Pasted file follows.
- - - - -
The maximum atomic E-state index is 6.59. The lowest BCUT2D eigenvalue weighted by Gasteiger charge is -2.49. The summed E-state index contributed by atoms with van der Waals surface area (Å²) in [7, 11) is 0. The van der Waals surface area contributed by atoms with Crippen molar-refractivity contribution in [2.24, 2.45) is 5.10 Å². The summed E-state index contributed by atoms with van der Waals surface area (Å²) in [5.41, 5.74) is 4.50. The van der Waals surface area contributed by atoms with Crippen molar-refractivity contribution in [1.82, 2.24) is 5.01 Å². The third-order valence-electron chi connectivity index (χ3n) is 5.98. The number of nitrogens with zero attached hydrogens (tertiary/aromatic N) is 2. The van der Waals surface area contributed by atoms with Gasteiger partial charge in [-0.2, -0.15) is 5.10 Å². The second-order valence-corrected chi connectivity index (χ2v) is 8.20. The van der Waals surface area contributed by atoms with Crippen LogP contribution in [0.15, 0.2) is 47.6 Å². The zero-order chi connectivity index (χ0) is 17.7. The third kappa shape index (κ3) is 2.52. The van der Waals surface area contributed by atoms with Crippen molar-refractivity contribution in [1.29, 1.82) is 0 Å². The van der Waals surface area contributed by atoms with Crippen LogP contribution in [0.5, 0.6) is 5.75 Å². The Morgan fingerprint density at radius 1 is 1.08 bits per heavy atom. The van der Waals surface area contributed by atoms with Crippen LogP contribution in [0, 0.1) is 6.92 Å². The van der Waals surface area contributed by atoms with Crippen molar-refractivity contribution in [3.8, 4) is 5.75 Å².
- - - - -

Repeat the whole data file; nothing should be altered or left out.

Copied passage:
The maximum atomic E-state index is 6.59. The lowest BCUT2D eigenvalue weighted by Gasteiger charge is -2.49. The summed E-state index contributed by atoms with van der Waals surface area (Å²) in [7, 11) is 0. The van der Waals surface area contributed by atoms with Crippen molar-refractivity contribution in [2.24, 2.45) is 5.10 Å². The summed E-state index contributed by atoms with van der Waals surface area (Å²) in [5.41, 5.74) is 4.50. The van der Waals surface area contributed by atoms with Crippen molar-refractivity contribution in [1.82, 2.24) is 5.01 Å². The third-order valence-electron chi connectivity index (χ3n) is 5.98. The number of nitrogens with zero attached hydrogens (tertiary/aromatic N) is 2. The van der Waals surface area contributed by atoms with Gasteiger partial charge in [-0.2, -0.15) is 5.10 Å². The second-order valence-corrected chi connectivity index (χ2v) is 8.20. The van der Waals surface area contributed by atoms with Crippen LogP contribution in [0.15, 0.2) is 47.6 Å². The zero-order chi connectivity index (χ0) is 17.7. The third kappa shape index (κ3) is 2.52. The van der Waals surface area contributed by atoms with Crippen molar-refractivity contribution in [1.29, 1.82) is 0 Å². The van der Waals surface area contributed by atoms with Crippen LogP contribution in [0.5, 0.6) is 5.75 Å². The Morgan fingerprint density at radius 1 is 1.08 bits per heavy atom. The van der Waals surface area contributed by atoms with Crippen LogP contribution in [0, 0.1) is 6.92 Å². The van der Waals surface area contributed by atoms with Crippen molar-refractivity contribution in [3.8, 4) is 5.75 Å².